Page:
Watching StumbleUpon send me traffic was one inspiration for my Beyond Google: Social Media Engines First, Other Search Engines Second post. It was a wake-up call attempt that you’ve got to consider social media search engines right alongside the major general purpose search engines. Also, be sure to check out Build Super Links and Traffic With StumbleUpon from Loren Baker over at Search Engine Journal. I kept nodding my head as he described his experiences, since I’ve seen the same thing. Lots of useful tips, there.
- 10 Google Feeds
You Should Subscribe To: This sort of broke my heart, given that it
seemed like a perfect story to go popular on Digg. It didn’t, but after direct
navigation with 475 visits, Digg
was the next biggest driver at 340. The lesson here is that even if you
don’t make it big on Digg, being small can still send a healthy chunk of
traffic. Those reading feeds via Google came next, 320 visits. StumbleUpon
sent 275 and Techmeme sent
- 2007 Guide To Linkbaiting: The Year Of Widgetbait?: Direct navigation was by far the leader here, sending 700 visits. It stresses why feeds and email lists are so important. Your own site, don’t forget, is also traffic driver. If someone subscribes to your feed or an email newsletter, you can reach out to them and keep them informed about new content. That brings them back more easily. Another 220 visitors came via feed read at Google.
Feeds, Feed Traffic & Email
As I said in last month’s report, getting visitors to subscribe to one of our feeds or an email newsletter is my primary goal with the site. If visitors do either, then I have the ability to continue my relationship with them more easily over time. Let’s see how it’s going, starting with our main site feed:
The chart above shows subscriptions over time, and the number keeps rising. We kicked above the 3,000 mark at the end of January. That was about a 1,000 subscriber gain from the month before. My goal is 15,000 subscribers by the end of this year, as I covered before. If growth keeps up, we’re well on our way.
Here’s the look at how people are coming to us via the main feed:
As for our newsletters, the SearchCap daily newsletter grew from 1,600 email readers to 2,500. Hurray! The Search Month monthly newsletter, in contrast, stayed at about the same 700 reader level. Ugh!
Part of the problem here is that because we use FeedBurner to send email newsletters, it’s difficult to promote both lists at once. That will change when we take our lists in-house in a few weeks. It’ll be interesting to see if Search Month readership then picks up.
Google News & Browse Decline
Last month, I noted how we’d been added to Google News and that this was sending us a ton of traffic. In particular, "browse" traffic from Google News (when you show up on Google News pages when people browse stories, rather than keyword search) sent over 1,200 visits. That plunged to 600 in January.
What’s up? No idea. However, I heard from another site also in Google News
that over the past weeks, they’ve also seen a plunge in Google News browse traffic. I’ll keep an eye on it. I also have a story on Google News that I’m working up hopefully for next week.
Now time to revisit how things are going with the search engines. These are the top terms that sent us traffic in January:
|search engine land||
|101 top stories in search 2006 sullivan||
Oddities in there, I know. Why "101 top stories in search 2006 sullivan" comes up in 145 queries is a mystery to me, too. The same is true for "site:searchengineland.com zawodny."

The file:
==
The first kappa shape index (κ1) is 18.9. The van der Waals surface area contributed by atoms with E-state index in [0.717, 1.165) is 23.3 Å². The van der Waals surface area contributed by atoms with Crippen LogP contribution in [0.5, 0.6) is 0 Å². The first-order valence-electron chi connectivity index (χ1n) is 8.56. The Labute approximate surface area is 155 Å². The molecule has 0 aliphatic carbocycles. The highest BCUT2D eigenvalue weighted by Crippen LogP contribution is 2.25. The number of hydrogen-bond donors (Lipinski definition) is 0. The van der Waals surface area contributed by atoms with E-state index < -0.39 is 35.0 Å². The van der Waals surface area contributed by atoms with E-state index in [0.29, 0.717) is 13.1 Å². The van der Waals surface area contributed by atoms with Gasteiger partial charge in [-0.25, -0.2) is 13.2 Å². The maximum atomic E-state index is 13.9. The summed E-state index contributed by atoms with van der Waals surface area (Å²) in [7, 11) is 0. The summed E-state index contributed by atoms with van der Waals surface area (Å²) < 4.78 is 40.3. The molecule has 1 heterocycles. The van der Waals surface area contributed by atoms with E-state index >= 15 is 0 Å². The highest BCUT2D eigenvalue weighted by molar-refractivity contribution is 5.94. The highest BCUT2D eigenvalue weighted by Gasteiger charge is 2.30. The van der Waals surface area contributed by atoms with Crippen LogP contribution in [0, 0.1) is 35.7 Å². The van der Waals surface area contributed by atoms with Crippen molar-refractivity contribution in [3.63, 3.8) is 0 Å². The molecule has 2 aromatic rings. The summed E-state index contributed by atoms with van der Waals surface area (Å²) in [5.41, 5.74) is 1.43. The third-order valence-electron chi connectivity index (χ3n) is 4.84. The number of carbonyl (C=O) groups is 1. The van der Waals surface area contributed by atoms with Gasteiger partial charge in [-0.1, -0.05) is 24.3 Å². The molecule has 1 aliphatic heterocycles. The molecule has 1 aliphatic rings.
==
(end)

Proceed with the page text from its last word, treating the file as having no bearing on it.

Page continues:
Aside from oddities, I’ve posted previously about how sad our query stream is, with the site name being the top driver of traffic. So far, things haven’t changed. All that traffic for "google?" That’s coming off of Google News. That search traffic for "sex." Google Blog Search (which is why the traffic is so low!). Most of these top terms are not being fueled out of ordinary web search.
Why not? Two reasons. First, we’re still building trust with the largest search engine, Google. I’ve covered this before, on how many of our articles are simply not ranking well in Google because we aren’t trusted enough yet. How about some illustrations?
Since we’re talking about trust, how about Eric Ward’s column here called Are You In The Circle Of Link Trust? You’d expect us to rank well for that, right? Let’s see:
Oh, too bad. For that search, we’re ranked 16th. That’s actually progress. In the past, some queries where we should totally rank put us nowhere in the top 100 at all.
Going back to that query, while I know we have to earn trust with Google, it’s easy to mock them. For example, we have the source article, and they bury it on the second page. Instead, coming above it are 3 other articles that simply refer to it (Techmeme, The Daily SearchCast & Search Engine Guide).
Wait a minute! Did I say miserable failure! Wasn’t there something in the news about that again recently? Oh, yeah — in fact, it was our top story last month, as you might recall. And so what happens on Google if I do that search?
Our story isn’t in the first results. WebProNews, which mentions the story, makes it to the second page. Search Engine Guide and Search Engine Lowdown with really short fresh stories on the subject also make it to that page. But our comprehensive piece? Nah — we’re invisible.
Keep going through the results, and you’ll find other pages that mention our article, including Boing Boing or our listing on Digg:
But us? Not in the top 100 listings.
Sigh. It’s stuff like this that makes Google sound like a mockery when they suggest there is no "sandbox" or "sandbox-like effect" that holds new sites back. Clearly from our experience, there is. It’s easy to find many searches like the ones above, where other sites that reference our own content outrank that content. It makes no sense, nor is it particularly relevant.
I know it will change, and I’ll patiently wait while we build up our trust – though c’mon, just how many trusted links do they want? We’ve got plenty so far! I’m also increasing our domain registration from the initial year I did to 10 years, which just might possibly make Google think we’re going to be around and a tiny bit more trustworthy.
Until the trust grows, our top queries will remain coming off of vertical search engines at Google, such as Google News Search and Google Blog Search. But then again, those top terms made up 5,500 of our 16,000 keyword driven traffic – 34 percent, not the majority. Despite not being that trusted, we’re still generating plenty of traffic of the search tail.
To cap off search, who drove the most traffic to us?
- Google: 15,628 visits
- Yahoo: 297 visits
- Ask: 68 visits
- AOL: 63 visits
- Microsoft Live: 61 visits
Even for an "untrusted" site, Google’s a powerhouse.